The world of English freedoms

What made the Anglosphere different? Foreign visitors through the centuries remarked on a number of peculiar characteristics: the profusion of nonstate organizations, clubs, charities and foundations; the cheerful materialism of the population; the strong county institutions, including locally chosen law officers and judges; the easy coexistence of different denominations (religious toleration wasn’t unique to the Anglosphere, but religious equality—that is, freedom for every sect to proselytize—was almost unknown in the rest of the world). They were struck by the weakness, in both law and custom, of the extended family, and by the converse emphasis on individualism. They wondered at the stubborn elevation of private property over raison d’état, of personal freedom over collective need.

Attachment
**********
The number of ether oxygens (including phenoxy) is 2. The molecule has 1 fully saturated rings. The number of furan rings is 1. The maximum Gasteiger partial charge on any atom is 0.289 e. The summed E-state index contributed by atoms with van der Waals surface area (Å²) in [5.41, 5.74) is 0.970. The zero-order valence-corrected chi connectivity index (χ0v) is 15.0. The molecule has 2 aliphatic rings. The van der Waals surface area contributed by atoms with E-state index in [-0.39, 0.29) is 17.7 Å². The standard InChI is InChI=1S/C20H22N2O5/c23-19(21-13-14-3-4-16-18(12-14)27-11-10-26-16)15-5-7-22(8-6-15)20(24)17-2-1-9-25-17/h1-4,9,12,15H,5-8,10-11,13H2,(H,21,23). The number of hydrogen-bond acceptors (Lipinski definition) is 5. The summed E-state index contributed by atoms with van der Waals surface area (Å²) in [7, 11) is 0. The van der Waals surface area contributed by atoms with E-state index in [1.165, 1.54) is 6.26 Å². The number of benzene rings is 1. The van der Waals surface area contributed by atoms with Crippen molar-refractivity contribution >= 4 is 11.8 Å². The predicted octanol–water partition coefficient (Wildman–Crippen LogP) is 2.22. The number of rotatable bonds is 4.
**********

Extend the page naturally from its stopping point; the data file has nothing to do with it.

Many of them, including Tocqueville and Montesquieu, connected the liberty that English-speakers took for granted to geography. Outside North America, most of the Anglosphere is an extended archipelago: Great Britain, Ireland, Australia, New Zealand, Hong Kong, Singapore, the more democratic Caribbean states. North America, although not literally isolated, was geopolitically more remote than any of them, “kindly separated by nature and a wide ocean,” as Jefferson put it in his 1801 inaugural address, “from the exterminating havoc [of Europe].”

Isolation meant that there was no need for a standing army in peacetime, which in turn meant that the government had no mechanism for internal repression. When rulers wanted something, usually revenue, they had to ask nicely, by summoning people’s representatives in an assembly. It is no coincidence that the world’s oldest parliaments—England, Iceland, the Faroes, the Isle of Man—are on islands.

Above all, liberty was tied up with something that foreign observers could only marvel at: the miracle of the common law.